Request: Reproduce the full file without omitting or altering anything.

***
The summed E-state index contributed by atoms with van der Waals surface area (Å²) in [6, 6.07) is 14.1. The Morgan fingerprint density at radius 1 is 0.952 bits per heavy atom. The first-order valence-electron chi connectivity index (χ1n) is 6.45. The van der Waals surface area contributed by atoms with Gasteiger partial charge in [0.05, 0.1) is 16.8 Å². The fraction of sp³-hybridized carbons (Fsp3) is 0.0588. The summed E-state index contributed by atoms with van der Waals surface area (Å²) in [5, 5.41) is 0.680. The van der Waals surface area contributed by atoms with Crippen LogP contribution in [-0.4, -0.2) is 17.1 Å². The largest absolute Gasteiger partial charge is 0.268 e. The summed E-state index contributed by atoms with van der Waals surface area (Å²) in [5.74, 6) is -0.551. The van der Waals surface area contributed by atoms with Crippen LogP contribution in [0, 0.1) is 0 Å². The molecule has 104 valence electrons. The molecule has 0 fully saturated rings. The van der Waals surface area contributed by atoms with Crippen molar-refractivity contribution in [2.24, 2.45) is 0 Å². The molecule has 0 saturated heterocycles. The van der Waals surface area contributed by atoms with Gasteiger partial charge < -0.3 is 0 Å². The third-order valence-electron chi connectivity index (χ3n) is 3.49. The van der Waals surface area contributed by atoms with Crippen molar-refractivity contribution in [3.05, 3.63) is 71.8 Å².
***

The summed E-state index contributed by atoms with van der Waals surface area (Å²) in [6, 6.07) is 14.1. The Morgan fingerprint density at radius 1 is 0.952 bits per heavy atom. The first-order valence-electron chi connectivity index (χ1n) is 6.45. The van der Waals surface area contributed by atoms with Gasteiger partial charge in [0.05, 0.1) is 16.8 Å². The fraction of sp³-hybridized carbons (Fsp3) is 0.0588. The summed E-state index contributed by atoms with van der Waals surface area (Å²) in [5, 5.41) is 0.680. The van der Waals surface area contributed by atoms with Crippen LogP contribution in [-0.4, -0.2) is 17.1 Å². The largest absolute Gasteiger partial charge is 0.268 e. The summed E-state index contributed by atoms with van der Waals surface area (Å²) in [5.74, 6) is -0.551. The van der Waals surface area contributed by atoms with Crippen LogP contribution in [0, 0.1) is 0 Å². The molecule has 104 valence electrons. The molecule has 0 fully saturated rings. The van der Waals surface area contributed by atoms with Crippen molar-refractivity contribution in [2.24, 2.45) is 0 Å². The molecule has 0 saturated heterocycles. The van der Waals surface area contributed by atoms with Gasteiger partial charge < -0.3 is 0 Å². The third-order valence-electron chi connectivity index (χ3n) is 3.49. The van der Waals surface area contributed by atoms with Crippen molar-refractivity contribution in [3.05, 3.63) is 71.8 Å².